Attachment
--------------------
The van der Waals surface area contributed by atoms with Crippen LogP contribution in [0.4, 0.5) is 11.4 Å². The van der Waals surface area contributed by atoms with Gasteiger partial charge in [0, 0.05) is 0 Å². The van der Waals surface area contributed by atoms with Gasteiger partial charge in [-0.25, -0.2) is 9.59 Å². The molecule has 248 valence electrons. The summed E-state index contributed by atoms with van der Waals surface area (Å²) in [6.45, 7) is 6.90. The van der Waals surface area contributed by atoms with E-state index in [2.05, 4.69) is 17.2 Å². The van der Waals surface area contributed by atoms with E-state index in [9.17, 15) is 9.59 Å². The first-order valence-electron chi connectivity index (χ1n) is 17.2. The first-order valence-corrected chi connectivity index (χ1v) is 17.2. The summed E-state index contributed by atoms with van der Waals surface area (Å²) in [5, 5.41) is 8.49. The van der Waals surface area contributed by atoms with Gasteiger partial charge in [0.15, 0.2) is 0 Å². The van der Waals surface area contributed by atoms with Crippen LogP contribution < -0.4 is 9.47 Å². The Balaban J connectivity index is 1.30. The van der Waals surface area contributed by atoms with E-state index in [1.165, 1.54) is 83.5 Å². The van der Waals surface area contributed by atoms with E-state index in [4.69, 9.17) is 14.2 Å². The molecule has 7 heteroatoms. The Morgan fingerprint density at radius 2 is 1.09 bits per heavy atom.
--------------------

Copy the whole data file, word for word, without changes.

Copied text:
The van der Waals surface area contributed by atoms with Crippen LogP contribution in [0.4, 0.5) is 11.4 Å². The van der Waals surface area contributed by atoms with Gasteiger partial charge in [0, 0.05) is 0 Å². The van der Waals surface area contributed by atoms with Gasteiger partial charge in [-0.25, -0.2) is 9.59 Å². The molecule has 248 valence electrons. The summed E-state index contributed by atoms with van der Waals surface area (Å²) in [6.45, 7) is 6.90. The van der Waals surface area contributed by atoms with E-state index in [2.05, 4.69) is 17.2 Å². The van der Waals surface area contributed by atoms with E-state index in [9.17, 15) is 9.59 Å². The first-order valence-electron chi connectivity index (χ1n) is 17.2. The first-order valence-corrected chi connectivity index (χ1v) is 17.2. The summed E-state index contributed by atoms with van der Waals surface area (Å²) in [5, 5.41) is 8.49. The van der Waals surface area contributed by atoms with Gasteiger partial charge in [0.15, 0.2) is 0 Å². The van der Waals surface area contributed by atoms with Crippen LogP contribution < -0.4 is 9.47 Å². The Balaban J connectivity index is 1.30. The van der Waals surface area contributed by atoms with E-state index in [1.165, 1.54) is 83.5 Å². The van der Waals surface area contributed by atoms with E-state index in [4.69, 9.17) is 14.2 Å². The molecule has 7 heteroatoms. The Morgan fingerprint density at radius 2 is 1.09 bits per heavy atom.